Will Elle Darby, Connor Swift and Polly Vadasz’ racist tweets cause long-term career damage?

Posted by Caroline Edwards in Comment

3 weeks ago

We’re barely a week into 2022 and three influencers – Elle Darby and partner Connor Swift, and illustrator Polly Vadasz – have been called out for racist and homophobic tweets they wrote nearly a decade ago. In the fallout, Elle has lost almost 100,000 Instagram followers and influencers like Jamie Windust have released statements to separate themselves from Polly. But will the backlash last?

Elle and Connor’s tweets were posted in a Tattle Life thread on 30 and 31 December and on 2 January, a separate thread sharing Polly’s old tweets was created and an anonymous Twitter page named Polly Vadasz Exposed was set up the following day to share screenshots of said tweets. It’s bio states, it’s “exposing racist/homophobic/classist/ableist Polly Vadasz.” Yikes.

The trio’s combined followers have been quick to hold them accountable. In a Twitter thread, Polly Vadasz Exposed told CORQ, “I have just posted them here because I know a lot of people won’t go on gossip sites. However given Polly’s offensive posts were on Twitter it felt appropriate to use the same platform.” Following the backlash, Polly has set her Twitter and Instagram to private and Elle and Connor have deleted their Twitter accounts.

Gossip sites like Tattle Life are well documented for its toxic threads of users dissecting the lives of influencers. In the thread exposing Elle and Connor’s tweets, users encouraged each other to email media publications such as the Daily Mail (they have since covered the story) as one way to hold the couple accountable.

Elle, Connor and Polly have all apologised following their scandals, but fans remain sceptical. Polly released a long apology on her Stories before making her Instagram account private. As the Polly Vadasz Exposed account noted, “Until Polly puts her apology on her business accounts I for one don’t believe she’s sorry. Polly is hiding behind a private account and clearly hoping her customers don’t see it. This is just damage control to her, it’s not genuine.” Meanwhile, Elle posted a Story and released a three-minute apology video – which fans say is insincere – and Connor released an official statement on Instagram but was criticised for not appearing alongside Elle in her video.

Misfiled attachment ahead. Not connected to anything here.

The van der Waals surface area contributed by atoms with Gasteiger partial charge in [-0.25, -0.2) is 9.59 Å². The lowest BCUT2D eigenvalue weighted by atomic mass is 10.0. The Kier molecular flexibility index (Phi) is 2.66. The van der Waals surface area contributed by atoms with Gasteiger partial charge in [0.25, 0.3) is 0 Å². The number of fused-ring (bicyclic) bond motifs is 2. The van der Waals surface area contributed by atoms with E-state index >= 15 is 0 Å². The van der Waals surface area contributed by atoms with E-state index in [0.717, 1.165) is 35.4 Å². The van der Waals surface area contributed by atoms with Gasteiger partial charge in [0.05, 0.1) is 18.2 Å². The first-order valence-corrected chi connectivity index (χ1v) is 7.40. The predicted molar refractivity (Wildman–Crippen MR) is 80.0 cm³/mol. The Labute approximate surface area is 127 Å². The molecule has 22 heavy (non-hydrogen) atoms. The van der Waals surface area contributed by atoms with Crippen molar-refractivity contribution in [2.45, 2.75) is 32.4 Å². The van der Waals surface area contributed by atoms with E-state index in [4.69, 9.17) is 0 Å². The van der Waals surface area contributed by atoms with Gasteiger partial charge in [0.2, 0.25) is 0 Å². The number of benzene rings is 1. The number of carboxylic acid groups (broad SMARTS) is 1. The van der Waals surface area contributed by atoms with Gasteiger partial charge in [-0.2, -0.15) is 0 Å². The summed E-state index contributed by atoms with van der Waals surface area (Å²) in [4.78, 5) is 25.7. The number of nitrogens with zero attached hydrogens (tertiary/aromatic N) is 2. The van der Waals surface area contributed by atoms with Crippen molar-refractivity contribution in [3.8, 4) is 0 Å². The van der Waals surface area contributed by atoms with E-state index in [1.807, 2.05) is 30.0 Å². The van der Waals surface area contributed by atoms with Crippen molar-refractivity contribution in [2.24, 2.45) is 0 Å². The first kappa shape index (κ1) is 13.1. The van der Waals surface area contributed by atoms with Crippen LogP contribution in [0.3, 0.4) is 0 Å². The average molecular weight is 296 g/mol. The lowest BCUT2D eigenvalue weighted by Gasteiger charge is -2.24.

As an illustrator and small business owner, Polly said in her now concealed apology, she plans to dedicate a percentage of profits to charities such as Stop Hate UK and Stonewall, but this has not been mentioned on her business account, Sighh Studio. Is it enough? It seems unlikely, as Polly’s followers don’t want to be part of her success anymore. One Twitter user, Ellie Kempster, said she’s putting “all my sighh stationary in the bin” and another asked for similar brand recommendations after being “disgusted” by Polly’s tweets. Will this harm her career? In reality, probably not.

For now, people are actively distancing themselves from these influencers, but we’ve seen a similar pattern emerge with previous influencer scandals; old posts are discovered, outrage ensues, the influencer involved apologises, takes a break from posting, then a few months later, returns to social media. Molly-Mae Hague’s racist and homophobic tweets from 2016 were discovered in 2019, but she’s since been named creative director at PrettyLittleThing. Blogger Hannah Gale used racial slurs in a 2013 blog post and refused to delete it, later issuing an apology which was criticised by fellow influencers for being dismissive. She has swiftly returned to Instagram after a hiatus, with brand deals in tow. The list goes on.

Time heals most wounds, and that seems to include influencer controversies. Given the track record of how swiftly influencers are able to recover from their past actions, it likely Elle, Connor and Polly will return to social media over the coming year, and as we’ve seen before, go onto achieve greater success. So what now? Ultimately we can only hope they are truly apologetic and will actively give back to the communities they hurt and strive to learn from this.

By Caroline Edwards, staff writer at CORQ. Picture credit: Elle Darby via YouTube